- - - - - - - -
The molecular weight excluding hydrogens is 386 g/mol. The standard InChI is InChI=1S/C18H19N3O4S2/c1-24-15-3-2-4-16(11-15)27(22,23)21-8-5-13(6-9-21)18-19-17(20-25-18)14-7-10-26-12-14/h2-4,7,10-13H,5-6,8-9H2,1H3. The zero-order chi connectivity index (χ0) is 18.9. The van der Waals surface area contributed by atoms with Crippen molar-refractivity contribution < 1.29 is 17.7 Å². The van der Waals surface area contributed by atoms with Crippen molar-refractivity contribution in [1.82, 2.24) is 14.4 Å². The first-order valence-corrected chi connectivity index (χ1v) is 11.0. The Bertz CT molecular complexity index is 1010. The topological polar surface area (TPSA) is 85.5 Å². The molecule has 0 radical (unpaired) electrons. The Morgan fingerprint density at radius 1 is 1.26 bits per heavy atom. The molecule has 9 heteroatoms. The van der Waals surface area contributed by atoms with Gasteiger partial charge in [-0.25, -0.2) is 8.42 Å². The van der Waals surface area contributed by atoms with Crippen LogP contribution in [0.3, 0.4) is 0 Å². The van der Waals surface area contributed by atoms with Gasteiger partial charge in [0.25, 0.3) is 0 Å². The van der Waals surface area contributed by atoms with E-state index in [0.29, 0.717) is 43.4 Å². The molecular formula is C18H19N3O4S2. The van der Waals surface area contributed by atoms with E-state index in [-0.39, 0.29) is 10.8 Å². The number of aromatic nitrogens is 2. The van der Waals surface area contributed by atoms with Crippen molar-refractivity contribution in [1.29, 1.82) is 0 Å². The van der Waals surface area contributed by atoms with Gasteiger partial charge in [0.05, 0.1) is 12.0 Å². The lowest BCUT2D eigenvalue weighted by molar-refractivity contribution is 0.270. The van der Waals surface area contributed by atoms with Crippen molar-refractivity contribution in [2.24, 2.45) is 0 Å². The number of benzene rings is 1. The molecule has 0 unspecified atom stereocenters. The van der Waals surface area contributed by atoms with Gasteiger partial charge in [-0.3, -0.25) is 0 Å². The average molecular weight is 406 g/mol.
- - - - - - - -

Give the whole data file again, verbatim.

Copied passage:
The molecular weight excluding hydrogens is 386 g/mol. The standard InChI is InChI=1S/C18H19N3O4S2/c1-24-15-3-2-4-16(11-15)27(22,23)21-8-5-13(6-9-21)18-19-17(20-25-18)14-7-10-26-12-14/h2-4,7,10-13H,5-6,8-9H2,1H3. The zero-order chi connectivity index (χ0) is 18.9. The van der Waals surface area contributed by atoms with Crippen molar-refractivity contribution < 1.29 is 17.7 Å². The van der Waals surface area contributed by atoms with Crippen molar-refractivity contribution in [1.82, 2.24) is 14.4 Å². The first-order valence-corrected chi connectivity index (χ1v) is 11.0. The Bertz CT molecular complexity index is 1010. The topological polar surface area (TPSA) is 85.5 Å². The molecule has 0 radical (unpaired) electrons. The Morgan fingerprint density at radius 1 is 1.26 bits per heavy atom. The molecule has 9 heteroatoms. The van der Waals surface area contributed by atoms with Gasteiger partial charge in [-0.25, -0.2) is 8.42 Å². The van der Waals surface area contributed by atoms with Crippen LogP contribution in [0.3, 0.4) is 0 Å². The van der Waals surface area contributed by atoms with Gasteiger partial charge in [0.25, 0.3) is 0 Å². The van der Waals surface area contributed by atoms with E-state index in [0.29, 0.717) is 43.4 Å². The molecular formula is C18H19N3O4S2. The van der Waals surface area contributed by atoms with E-state index in [-0.39, 0.29) is 10.8 Å². The number of aromatic nitrogens is 2. The van der Waals surface area contributed by atoms with Crippen molar-refractivity contribution in [1.29, 1.82) is 0 Å². The van der Waals surface area contributed by atoms with Gasteiger partial charge in [0.05, 0.1) is 12.0 Å². The lowest BCUT2D eigenvalue weighted by molar-refractivity contribution is 0.270. The van der Waals surface area contributed by atoms with Crippen molar-refractivity contribution in [2.24, 2.45) is 0 Å². The number of benzene rings is 1. The molecule has 0 unspecified atom stereocenters. The van der Waals surface area contributed by atoms with Gasteiger partial charge in [-0.3, -0.25) is 0 Å². The average molecular weight is 406 g/mol.